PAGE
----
Mollies are often thought to be a single breed however this isn’t true. Molly fish types come in a plethora of species adding an abundance of color to your tropical freshwater aquaria. Native to the Americas there are currently 39 species of mollies.
Molly fish types and their descriptions
Here is a list of the few common types of mollies that you can keep in your home aquarium. We’ll be coming out with a part two soon for the remaining molly fish types!
The common black molly sport black scales which are their most distinguishing feature. They are very peaceful fish that do well in community tanks. Black mollies love plants and have large appetites. They are omnivores that like feeding on algae-based flakes, brine shrimp, and freeze-dried bloodworms. Black mollies especially fancy live plants in their aquarium as they enjoy munching on the algae that grow on them. They require 30-gallon tanks which give them enough room to grow, quality supply of oxygen and plenty of swimming space. The water temperature for this type should be anywhere between 68 to 82 °F (20 to 28 °C) with a pH level of 7 – 7.8.
As the name suggests the dalmatian molly is a black and white fish with beautifully patterned scales. It is also commonly known as a marbled molly fish or marbled sailfin fish. Just like the black molly, these fish also enjoy aquatic plants that they can feed on all day. They are a little larger than the black molly and require well-oxygenated spacious tanks to grow in. These fish are generally friendly and adaptable. They require a small amount of aquarium salt, a pH level of 7 – 7.8 and water temperature ranging between 68 to 82 °F (20 to 28 °C) . They also feed on algae-based flakes, brine shrimp, and freeze-dried bloodworms just like the black molly.
Platinum lyretail molly
Aptly named for their platinum scales, the platinum lyretail molly is a small peaceful fish that requires hard water. This species enjoys meaty food as well as algae. Platinum lyretail molly must be housed in tanks with an algae mat or thick aquatic vegetation. These tanks must also have enough room for swimming and growth as a cramped space will prevent the tall dorsal fin from developing in the males. This fish is also called the Mexican lyretail molly, giant lyretail molly, Yucatan molly, and sometimes simply lyretail molly.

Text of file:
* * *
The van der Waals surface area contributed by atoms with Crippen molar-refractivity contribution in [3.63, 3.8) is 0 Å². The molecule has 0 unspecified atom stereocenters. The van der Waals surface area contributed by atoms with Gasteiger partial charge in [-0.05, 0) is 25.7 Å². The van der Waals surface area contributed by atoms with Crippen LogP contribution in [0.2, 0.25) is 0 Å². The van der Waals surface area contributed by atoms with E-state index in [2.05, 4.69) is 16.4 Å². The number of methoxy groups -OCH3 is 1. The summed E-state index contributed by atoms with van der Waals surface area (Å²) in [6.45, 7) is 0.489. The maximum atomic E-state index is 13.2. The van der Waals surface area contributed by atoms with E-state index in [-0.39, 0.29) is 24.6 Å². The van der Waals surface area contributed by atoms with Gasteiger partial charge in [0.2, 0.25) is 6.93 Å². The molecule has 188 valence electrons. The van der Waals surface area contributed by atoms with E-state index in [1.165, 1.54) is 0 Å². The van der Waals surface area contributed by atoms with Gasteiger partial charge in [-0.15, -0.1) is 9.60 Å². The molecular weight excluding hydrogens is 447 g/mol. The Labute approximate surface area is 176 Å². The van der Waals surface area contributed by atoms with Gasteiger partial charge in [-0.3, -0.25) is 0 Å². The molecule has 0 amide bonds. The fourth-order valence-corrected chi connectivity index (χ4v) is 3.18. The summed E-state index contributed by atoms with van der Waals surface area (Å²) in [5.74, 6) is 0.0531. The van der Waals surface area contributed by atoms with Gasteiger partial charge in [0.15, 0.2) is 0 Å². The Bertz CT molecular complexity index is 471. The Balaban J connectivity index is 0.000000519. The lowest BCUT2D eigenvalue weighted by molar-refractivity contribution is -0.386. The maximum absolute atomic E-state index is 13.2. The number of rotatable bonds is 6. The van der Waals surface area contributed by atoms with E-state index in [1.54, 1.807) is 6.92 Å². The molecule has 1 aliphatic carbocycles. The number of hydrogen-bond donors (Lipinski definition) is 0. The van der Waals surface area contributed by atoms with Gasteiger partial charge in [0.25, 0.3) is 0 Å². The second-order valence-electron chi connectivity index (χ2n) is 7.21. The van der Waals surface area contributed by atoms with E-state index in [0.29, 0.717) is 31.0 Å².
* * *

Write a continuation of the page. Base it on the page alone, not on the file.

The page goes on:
Gold dust molly
An excellent alternative to the black molly variations is the gold dust molly. This breed adds a pop of color to your aquarium and is short-finned. The gold dust molly as the name suggests is a dusty gold color with spots of black. Males of this variety are slender whereas females are rounder in appearance. They have a lifespan of 5 years and thrive in densely planted aquariums. Their diet is similar to that of the common black molly.
Balloon belly molly
The balloon belly molly fish get their names from their balloon-shaped bodies which are rounded with an arched back. They are available in yellow, black and white combinations and feature a lyre-shaped caudal fin. Balloon molly fish and pot belly molly fish are the perfect tank mates because they share similar swimming abilities and looks. The life expectancy of this type of fish is between 3 – 5 years in ideal conditions such as brackish water or saltwater. Balloon mollies cannot survive in freshwater and will develop diseases and illnesses if kept in it.
Harlequin sailfin molly
The dazzling harlequin sailfin mollies are speckled with black, white and gold spots. They grow larger than the average molly and feed on a variety of foods. They will even graze on the live plants in your aquarium without hesitation. Interestingly these fish get their names from the classic colors of the harlequin clowns but are more friendly and peaceful. Their recommended tank parameters include a pH level of 7.5 or higher and the temperature should range from 72 – 80°F (22 – 27°C).